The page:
Wrap’s Full Of It, Food Waste Is Worth Nothing – It’s Waste, Right?

Wrap – the busybodies who get paid out of our tax money to wibble about waste – fail a very simple economic test here:

More than £1bn of food destined for UK supermarkets is thrown away or fed to animals before it leaves farms every year, according to a study highlighting the scale of the country’s waste problem.

People don’t throw away a billion pounds. Even when we’re talking about economy side numbers, that’s real money. If it were worth a £ billion then there would be someone willing to buy it for – say – £900 million. For who wouldn’t want a free £100 million?

That people are throwing it away is all the proof we need that it isn’t worth anything. Because, see, they’ve thrown it away rather than selling it.

Crops rejected by retailers because they do not meet quality standards, fluctuations in demand or problems during storage or packing all contribute to 3.6m tonnes of waste in primary production, more than 10 times the amount thrown away by retailers, says a report by Wrap, the waste-reduction body. The figure includes 2m tonnes of surplus edible food that does not make it to a retailer or other intended buyer, but is diverted to feed livestock or distributed to charities. The rest is disposed of by being ploughed back into fields, composted or used to create energy.

Feeding cows is waste now, is it?

Sigh. From the same source we get this:

Could the biblical practice of gleaning cut food waste?

The answer being yes, sure, it would. And would waste resources as we did so.

Farmers across faiths and continents habitually left a little for the needy. In 18th Century England gleaning was a legal right for the landless. But it ebbed away in modern life, eroded by technology and regulation, left to live on quietly in faith led charities wanting to ease societal hunger – until now. Josephine admits thinking about how much food goes unused can leave her feeling overwhelmed. And today a report from the charity Wrap highlights her fears are not unfounded – with 3.6m tonnes of food unused or surplus at farm level. That’s 7.2% of fruit, vegetables, crops or livestock – worth £1.2bn at market.

What is the cost of that labour to glean those fields?

It is a hot July day in Lancashire and a dozen people are gathering on a dusty farm track two miles outside the market town of Ormskirk. They are gleaners – volunteer harvesters picking what’s left in the ground.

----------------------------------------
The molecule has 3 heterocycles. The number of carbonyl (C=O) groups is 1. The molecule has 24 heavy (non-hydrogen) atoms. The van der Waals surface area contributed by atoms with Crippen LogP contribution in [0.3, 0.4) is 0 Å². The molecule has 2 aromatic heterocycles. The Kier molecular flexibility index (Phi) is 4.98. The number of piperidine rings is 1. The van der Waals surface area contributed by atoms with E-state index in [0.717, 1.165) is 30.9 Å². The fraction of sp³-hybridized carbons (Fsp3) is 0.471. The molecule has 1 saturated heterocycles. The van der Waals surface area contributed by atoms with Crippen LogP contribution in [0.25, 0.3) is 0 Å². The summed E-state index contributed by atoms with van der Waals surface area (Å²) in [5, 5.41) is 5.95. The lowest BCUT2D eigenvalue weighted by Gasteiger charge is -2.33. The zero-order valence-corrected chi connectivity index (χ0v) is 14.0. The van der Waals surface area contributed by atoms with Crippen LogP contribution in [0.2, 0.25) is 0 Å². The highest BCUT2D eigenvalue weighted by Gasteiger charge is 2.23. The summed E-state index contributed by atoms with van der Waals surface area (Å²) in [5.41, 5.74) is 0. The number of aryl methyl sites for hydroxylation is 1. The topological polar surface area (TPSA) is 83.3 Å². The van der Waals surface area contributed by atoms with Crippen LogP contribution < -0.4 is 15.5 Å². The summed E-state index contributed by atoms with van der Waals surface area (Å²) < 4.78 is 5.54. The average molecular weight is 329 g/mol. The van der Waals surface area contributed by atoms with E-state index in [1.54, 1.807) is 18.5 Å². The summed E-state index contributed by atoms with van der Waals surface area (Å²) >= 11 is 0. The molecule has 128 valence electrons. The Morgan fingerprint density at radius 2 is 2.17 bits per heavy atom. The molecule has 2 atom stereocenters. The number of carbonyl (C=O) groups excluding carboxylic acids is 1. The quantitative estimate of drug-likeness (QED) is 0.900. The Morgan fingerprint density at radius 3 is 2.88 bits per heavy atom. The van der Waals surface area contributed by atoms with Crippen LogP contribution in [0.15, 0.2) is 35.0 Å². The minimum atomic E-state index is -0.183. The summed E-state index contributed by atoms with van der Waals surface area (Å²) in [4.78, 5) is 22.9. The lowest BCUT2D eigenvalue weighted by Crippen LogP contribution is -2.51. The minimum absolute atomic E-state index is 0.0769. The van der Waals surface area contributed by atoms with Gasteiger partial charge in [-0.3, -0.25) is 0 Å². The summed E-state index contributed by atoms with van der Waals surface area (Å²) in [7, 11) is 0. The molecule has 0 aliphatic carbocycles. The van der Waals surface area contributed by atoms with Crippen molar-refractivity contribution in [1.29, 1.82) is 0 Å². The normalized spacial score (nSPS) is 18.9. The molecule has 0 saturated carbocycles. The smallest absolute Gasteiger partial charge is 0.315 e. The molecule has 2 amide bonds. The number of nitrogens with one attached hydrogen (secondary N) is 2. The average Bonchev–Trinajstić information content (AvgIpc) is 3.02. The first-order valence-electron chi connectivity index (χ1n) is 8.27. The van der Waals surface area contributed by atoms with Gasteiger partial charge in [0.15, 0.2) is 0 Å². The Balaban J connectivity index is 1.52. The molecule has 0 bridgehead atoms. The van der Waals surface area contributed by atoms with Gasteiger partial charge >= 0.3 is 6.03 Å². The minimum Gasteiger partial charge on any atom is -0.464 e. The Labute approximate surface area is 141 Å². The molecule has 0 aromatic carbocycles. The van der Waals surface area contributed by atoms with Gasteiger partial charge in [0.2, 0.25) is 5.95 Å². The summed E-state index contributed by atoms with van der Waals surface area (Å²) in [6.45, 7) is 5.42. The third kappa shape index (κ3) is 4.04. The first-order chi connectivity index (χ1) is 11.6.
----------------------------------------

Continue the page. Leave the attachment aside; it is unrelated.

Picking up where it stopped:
Minimum wage is currently what, £7 an hour or so? A dozen people working for 8 hours each is £672 of labour. And they’re really going to pick up – at field prices – £700 quids worth of kale?

They are? So why isn’t the farmer employing someone to do this? Because they’re not going to gain that value, are they? So, what we’ve really got here is a method of wasting labour. What is produced by that labour is worth less than the starting value of that labour. This all makes us poorer.

Which is why we don’t glean fields these days, our time is worth more than the paltry value of a few scraps of archaic cabbage.

Leading back to that valuation of the food being thrown away. It’s not worth that £ billion at all, the value is negative. Because the collection and use produces less value that the labour required to collect and use. The basic point being missed by Wrap and such idiots being that the value of something is not gross number but the net, the benefit after we’ve subtracted the costs.

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Phoenix44
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Phoenix44

If it’s fed to animals or used for energy then that’s the value. Why do they find it hard to understand? It’s like they come at this “knowing” the answer and then tried to fit facts around that…

Douglas
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Douglas

The bit that is even worse (or funnier, if that’s your kind of humour) is “The figure includes 2m tonnes of surplus edible food that … is … distributed to charities.”

Yep, it’s official. Feeding the poor is now a waste.

Jonathan Harston
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Jonathan Harston

They also argued (something like): 25% of lettices are thrown away half the time because farmers grow more in good years than in bad years. With the clear implication that farmers should aim to only grow the amount they grow in bad years, having shortages half the time.

Leo Savantt
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Leo Savantt

The laws of both the conservation of energy and of mass: perhaps Wrap should go back to school and try to wrap their heads around some basic physics, before tackling more subtle issues involving economics.

Rhoda Klapp
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Rhoda Klapp

Of course with a higher proportion of CO2 in the air (and a claimed increase in average temps) crops are likely to have far higher yields than before. 14%, some say.

I wonder why we pay for WRAP to nad us about stuff that just does not matter. Basically it’s of a similar tone to your mum saying eat your greens there’s starving people in Africa. And just as helpful.